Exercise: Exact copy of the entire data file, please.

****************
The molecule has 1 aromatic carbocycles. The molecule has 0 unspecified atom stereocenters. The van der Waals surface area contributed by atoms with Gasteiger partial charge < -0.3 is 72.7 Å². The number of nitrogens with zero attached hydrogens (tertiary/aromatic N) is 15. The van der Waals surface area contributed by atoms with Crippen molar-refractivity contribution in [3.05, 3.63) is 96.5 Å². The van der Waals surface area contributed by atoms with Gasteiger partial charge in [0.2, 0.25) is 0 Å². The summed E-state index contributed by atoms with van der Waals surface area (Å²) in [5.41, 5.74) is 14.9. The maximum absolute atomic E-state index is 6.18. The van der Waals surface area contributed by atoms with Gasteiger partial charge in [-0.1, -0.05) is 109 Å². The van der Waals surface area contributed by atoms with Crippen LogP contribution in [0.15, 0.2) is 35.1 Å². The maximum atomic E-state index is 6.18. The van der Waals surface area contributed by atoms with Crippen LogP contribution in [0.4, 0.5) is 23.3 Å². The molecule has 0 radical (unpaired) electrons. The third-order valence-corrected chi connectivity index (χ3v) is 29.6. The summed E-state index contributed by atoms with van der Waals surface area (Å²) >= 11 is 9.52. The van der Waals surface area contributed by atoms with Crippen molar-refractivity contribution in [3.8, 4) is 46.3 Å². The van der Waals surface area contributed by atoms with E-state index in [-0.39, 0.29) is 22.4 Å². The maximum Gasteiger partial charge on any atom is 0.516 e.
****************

The molecule has 1 aromatic carbocycles. The molecule has 0 unspecified atom stereocenters. The van der Waals surface area contributed by atoms with Gasteiger partial charge < -0.3 is 72.7 Å². The number of nitrogens with zero attached hydrogens (tertiary/aromatic N) is 15. The van der Waals surface area contributed by atoms with Crippen molar-refractivity contribution in [3.05, 3.63) is 96.5 Å². The van der Waals surface area contributed by atoms with Gasteiger partial charge in [0.2, 0.25) is 0 Å². The summed E-state index contributed by atoms with van der Waals surface area (Å²) in [5.41, 5.74) is 14.9. The maximum absolute atomic E-state index is 6.18. The van der Waals surface area contributed by atoms with Gasteiger partial charge in [-0.1, -0.05) is 109 Å². The van der Waals surface area contributed by atoms with Crippen LogP contribution in [0.15, 0.2) is 35.1 Å². The maximum atomic E-state index is 6.18. The van der Waals surface area contributed by atoms with Crippen LogP contribution in [0.4, 0.5) is 23.3 Å². The molecule has 0 radical (unpaired) electrons. The third-order valence-corrected chi connectivity index (χ3v) is 29.6. The summed E-state index contributed by atoms with van der Waals surface area (Å²) >= 11 is 9.52. The van der Waals surface area contributed by atoms with Crippen molar-refractivity contribution in [3.8, 4) is 46.3 Å². The van der Waals surface area contributed by atoms with E-state index in [-0.39, 0.29) is 22.4 Å². The maximum Gasteiger partial charge on any atom is 0.516 e.